presidential candidate. particularly somebody he thought would become the president. >> he does remember. he goes into great detail. >> the clip you played a few mints ago said i can't be sure. i'm sure that was part of it. i think i thought about it. give me a break. the guy knew exactly what he was doing. he thought hillary clinton would win. he thought this could give him cover. he made the decisions based on the political landscape, and not on the facts of the case. when the person who is supposed to lead the highest law enforcement agency in our country starts making decisions based on political environments instead of on what is right and wrong, it's a dangerous position. and i think that's one of the reasons there is such a huge bipartisan consensus that james comey doesn't have credibility and shouldn't be leading the fbi any longer. >> well, that's not exactly what he said. but is the president asking the justice department to investigate james comey? >> i'm not aware of a specific ask of the justice department. but i do feel if they think there was any wrong doing, they should look into that just as they do on a number of other
topics. >> are you sure you want to be engaged in a credibility contest with james comey? i think the white house cited more than 2,000 instances where the president and the white house have made false statements. our new poll shows that americans, by a pretty wide margin, think james comey has more credibility than donald trump. >> i have to disagree. there's a daily poll that has the president up at about 50%. which is actually better than president obama at this point. at the end of the day, this president will be judged on probably two big things. the economy and national security. two things we feel very confident that this president has been a strong leader on. something that the american people are feeling the effects of. the economy doing much better today than in a long time. >> the president tweeted saying he never asked james comey for a loyalty pledge. is he still willing to testify under oath that he didn't ask for that and that he didn't say he hoped comey would let the flynn investigation go? >> the president has been clear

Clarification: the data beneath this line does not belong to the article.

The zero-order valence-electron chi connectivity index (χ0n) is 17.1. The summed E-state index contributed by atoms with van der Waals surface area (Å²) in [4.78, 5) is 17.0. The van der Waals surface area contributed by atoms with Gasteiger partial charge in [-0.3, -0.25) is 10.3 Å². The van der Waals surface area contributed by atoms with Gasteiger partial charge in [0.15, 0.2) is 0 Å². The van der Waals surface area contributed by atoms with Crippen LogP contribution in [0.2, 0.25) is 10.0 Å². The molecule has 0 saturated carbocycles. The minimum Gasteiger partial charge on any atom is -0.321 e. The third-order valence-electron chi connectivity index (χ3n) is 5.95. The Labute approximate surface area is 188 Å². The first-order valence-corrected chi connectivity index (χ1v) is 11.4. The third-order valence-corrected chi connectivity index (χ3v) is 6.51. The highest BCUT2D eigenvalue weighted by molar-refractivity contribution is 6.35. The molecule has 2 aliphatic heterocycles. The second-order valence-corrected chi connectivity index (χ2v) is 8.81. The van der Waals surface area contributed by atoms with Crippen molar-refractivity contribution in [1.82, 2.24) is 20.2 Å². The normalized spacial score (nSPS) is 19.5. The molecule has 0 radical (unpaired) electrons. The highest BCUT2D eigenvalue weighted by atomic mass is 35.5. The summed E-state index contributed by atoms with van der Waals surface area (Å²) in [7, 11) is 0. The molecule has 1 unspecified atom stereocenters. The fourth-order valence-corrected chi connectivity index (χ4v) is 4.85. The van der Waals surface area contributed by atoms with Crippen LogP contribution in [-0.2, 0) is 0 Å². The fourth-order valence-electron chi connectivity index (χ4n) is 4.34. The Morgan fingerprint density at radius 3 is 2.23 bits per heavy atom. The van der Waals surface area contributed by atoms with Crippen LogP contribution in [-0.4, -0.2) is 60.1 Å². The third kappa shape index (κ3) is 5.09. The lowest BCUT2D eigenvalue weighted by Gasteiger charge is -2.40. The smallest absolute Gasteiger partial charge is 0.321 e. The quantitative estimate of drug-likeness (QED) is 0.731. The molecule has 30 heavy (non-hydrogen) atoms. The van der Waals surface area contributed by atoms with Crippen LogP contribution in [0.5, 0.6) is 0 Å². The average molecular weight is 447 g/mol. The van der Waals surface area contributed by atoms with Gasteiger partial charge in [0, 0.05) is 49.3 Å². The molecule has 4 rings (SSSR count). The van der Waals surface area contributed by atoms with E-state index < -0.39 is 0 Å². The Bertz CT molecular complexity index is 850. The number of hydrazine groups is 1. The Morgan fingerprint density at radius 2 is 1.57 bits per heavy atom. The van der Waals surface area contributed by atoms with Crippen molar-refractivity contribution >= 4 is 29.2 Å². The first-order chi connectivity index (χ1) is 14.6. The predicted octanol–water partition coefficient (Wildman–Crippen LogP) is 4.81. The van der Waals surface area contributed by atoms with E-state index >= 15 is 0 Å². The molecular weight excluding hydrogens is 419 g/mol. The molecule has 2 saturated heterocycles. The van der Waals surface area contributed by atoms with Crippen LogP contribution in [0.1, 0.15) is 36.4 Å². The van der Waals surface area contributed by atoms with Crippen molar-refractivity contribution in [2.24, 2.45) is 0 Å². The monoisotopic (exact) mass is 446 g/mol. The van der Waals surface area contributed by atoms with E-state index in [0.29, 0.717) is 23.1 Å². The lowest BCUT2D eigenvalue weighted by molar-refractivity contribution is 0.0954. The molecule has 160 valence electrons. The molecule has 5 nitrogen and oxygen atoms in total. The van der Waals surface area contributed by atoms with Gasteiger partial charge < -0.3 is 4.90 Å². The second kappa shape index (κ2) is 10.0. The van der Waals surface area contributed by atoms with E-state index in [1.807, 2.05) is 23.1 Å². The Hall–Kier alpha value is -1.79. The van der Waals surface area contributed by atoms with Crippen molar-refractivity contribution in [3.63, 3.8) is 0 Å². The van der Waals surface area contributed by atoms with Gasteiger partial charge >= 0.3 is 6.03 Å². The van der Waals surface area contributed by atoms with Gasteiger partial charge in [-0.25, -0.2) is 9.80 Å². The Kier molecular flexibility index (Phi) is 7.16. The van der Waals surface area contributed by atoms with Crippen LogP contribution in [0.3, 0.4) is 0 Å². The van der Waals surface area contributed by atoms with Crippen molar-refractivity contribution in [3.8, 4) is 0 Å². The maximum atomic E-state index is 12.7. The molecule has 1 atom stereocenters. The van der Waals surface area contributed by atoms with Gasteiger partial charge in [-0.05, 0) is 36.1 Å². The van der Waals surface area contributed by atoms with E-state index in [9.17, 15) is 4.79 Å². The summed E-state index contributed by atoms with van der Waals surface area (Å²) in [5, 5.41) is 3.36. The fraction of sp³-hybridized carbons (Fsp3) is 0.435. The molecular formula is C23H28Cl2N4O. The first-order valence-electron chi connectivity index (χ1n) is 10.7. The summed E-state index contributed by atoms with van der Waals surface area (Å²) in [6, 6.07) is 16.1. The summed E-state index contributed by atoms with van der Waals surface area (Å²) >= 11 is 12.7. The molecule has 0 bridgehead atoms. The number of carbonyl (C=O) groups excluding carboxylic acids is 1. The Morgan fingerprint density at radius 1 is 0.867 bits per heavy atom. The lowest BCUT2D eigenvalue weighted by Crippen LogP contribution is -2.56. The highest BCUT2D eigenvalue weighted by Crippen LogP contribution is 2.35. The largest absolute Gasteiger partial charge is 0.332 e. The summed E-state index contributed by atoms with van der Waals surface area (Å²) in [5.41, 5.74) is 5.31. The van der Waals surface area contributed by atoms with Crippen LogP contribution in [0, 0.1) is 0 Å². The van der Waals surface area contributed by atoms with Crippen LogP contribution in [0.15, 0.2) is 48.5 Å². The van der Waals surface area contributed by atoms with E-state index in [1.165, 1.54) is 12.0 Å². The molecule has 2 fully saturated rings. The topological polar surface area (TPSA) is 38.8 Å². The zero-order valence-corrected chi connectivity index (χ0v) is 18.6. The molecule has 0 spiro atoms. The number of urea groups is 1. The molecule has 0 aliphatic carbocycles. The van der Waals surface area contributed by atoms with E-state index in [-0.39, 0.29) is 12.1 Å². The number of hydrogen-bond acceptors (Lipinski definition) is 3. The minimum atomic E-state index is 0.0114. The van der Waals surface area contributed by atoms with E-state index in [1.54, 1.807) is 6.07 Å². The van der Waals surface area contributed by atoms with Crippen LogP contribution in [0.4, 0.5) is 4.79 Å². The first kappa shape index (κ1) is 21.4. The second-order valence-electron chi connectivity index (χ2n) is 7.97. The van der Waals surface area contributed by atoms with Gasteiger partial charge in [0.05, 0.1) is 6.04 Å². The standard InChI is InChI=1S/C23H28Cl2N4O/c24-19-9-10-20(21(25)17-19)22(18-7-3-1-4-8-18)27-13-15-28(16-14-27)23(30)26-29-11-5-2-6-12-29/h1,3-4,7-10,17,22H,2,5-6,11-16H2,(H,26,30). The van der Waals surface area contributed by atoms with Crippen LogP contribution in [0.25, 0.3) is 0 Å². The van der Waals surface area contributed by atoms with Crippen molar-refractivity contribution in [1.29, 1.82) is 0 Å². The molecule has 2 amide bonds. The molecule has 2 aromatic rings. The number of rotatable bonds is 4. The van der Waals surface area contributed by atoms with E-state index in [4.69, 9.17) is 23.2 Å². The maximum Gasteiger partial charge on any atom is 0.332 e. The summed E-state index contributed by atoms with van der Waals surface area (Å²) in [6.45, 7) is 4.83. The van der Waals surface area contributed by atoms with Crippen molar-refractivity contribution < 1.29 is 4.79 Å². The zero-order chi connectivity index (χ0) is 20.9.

he's spoken about this a number of times, as you pointed out, including this morning. he continues to maintain that. and i have no reason to believe anything different. >> finally, on this topic, a group of republicans commissioned a tv ad tonight about robert mueller that will air during our special. here's what it says. >> as the head of the fbi under george w. bush, mueller has been trusted by republicans to put america first. >> i have a lot of confidence in bob mueller. >> this is our justice system. and the justice system needs to play itself out. >> the special counsel has a job to do. >> call your representative and tell them to protect the mueller investigation. >> is the president actively considering firing robert mueller or removing rod rosenstein, deputy attorney general, from overseeing the investigation? >> i'm not aware of plans to make the movements. the president has been extremely cooperative. as have a number of members of the administration. we've provided everything we have been asked for. we have real concerns about some of the activities and some of